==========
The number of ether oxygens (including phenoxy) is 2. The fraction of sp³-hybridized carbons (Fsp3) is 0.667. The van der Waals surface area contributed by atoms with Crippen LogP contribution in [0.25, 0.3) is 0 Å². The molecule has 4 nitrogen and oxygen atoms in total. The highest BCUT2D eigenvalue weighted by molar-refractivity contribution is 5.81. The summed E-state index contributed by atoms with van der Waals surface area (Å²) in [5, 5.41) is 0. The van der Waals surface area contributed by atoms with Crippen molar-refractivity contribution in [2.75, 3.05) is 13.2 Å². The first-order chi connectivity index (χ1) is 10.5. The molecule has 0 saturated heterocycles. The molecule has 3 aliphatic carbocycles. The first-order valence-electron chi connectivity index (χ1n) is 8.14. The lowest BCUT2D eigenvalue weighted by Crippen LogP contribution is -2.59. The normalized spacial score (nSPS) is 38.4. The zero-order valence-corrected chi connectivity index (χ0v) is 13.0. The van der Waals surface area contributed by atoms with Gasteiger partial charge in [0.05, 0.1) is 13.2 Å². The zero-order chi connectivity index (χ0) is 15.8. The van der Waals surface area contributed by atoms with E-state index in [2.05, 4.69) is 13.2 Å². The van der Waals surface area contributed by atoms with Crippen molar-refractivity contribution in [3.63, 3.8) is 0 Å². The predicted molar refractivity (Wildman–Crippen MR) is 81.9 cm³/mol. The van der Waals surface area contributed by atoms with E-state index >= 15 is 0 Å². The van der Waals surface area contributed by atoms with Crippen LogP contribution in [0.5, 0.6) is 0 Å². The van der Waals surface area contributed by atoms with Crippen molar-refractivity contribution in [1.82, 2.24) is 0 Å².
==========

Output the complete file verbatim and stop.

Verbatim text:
The number of ether oxygens (including phenoxy) is 2. The fraction of sp³-hybridized carbons (Fsp3) is 0.667. The van der Waals surface area contributed by atoms with Crippen LogP contribution in [0.25, 0.3) is 0 Å². The molecule has 4 nitrogen and oxygen atoms in total. The highest BCUT2D eigenvalue weighted by molar-refractivity contribution is 5.81. The summed E-state index contributed by atoms with van der Waals surface area (Å²) in [5, 5.41) is 0. The van der Waals surface area contributed by atoms with Crippen molar-refractivity contribution in [2.75, 3.05) is 13.2 Å². The first-order chi connectivity index (χ1) is 10.5. The molecule has 0 saturated heterocycles. The molecule has 3 aliphatic carbocycles. The first-order valence-electron chi connectivity index (χ1n) is 8.14. The lowest BCUT2D eigenvalue weighted by Crippen LogP contribution is -2.59. The normalized spacial score (nSPS) is 38.4. The zero-order valence-corrected chi connectivity index (χ0v) is 13.0. The van der Waals surface area contributed by atoms with Gasteiger partial charge in [0.05, 0.1) is 13.2 Å². The zero-order chi connectivity index (χ0) is 15.8. The van der Waals surface area contributed by atoms with E-state index in [2.05, 4.69) is 13.2 Å². The van der Waals surface area contributed by atoms with Crippen molar-refractivity contribution in [3.63, 3.8) is 0 Å². The predicted molar refractivity (Wildman–Crippen MR) is 81.9 cm³/mol. The van der Waals surface area contributed by atoms with E-state index >= 15 is 0 Å². The van der Waals surface area contributed by atoms with Crippen LogP contribution in [0.5, 0.6) is 0 Å². The van der Waals surface area contributed by atoms with Crippen molar-refractivity contribution in [1.82, 2.24) is 0 Å².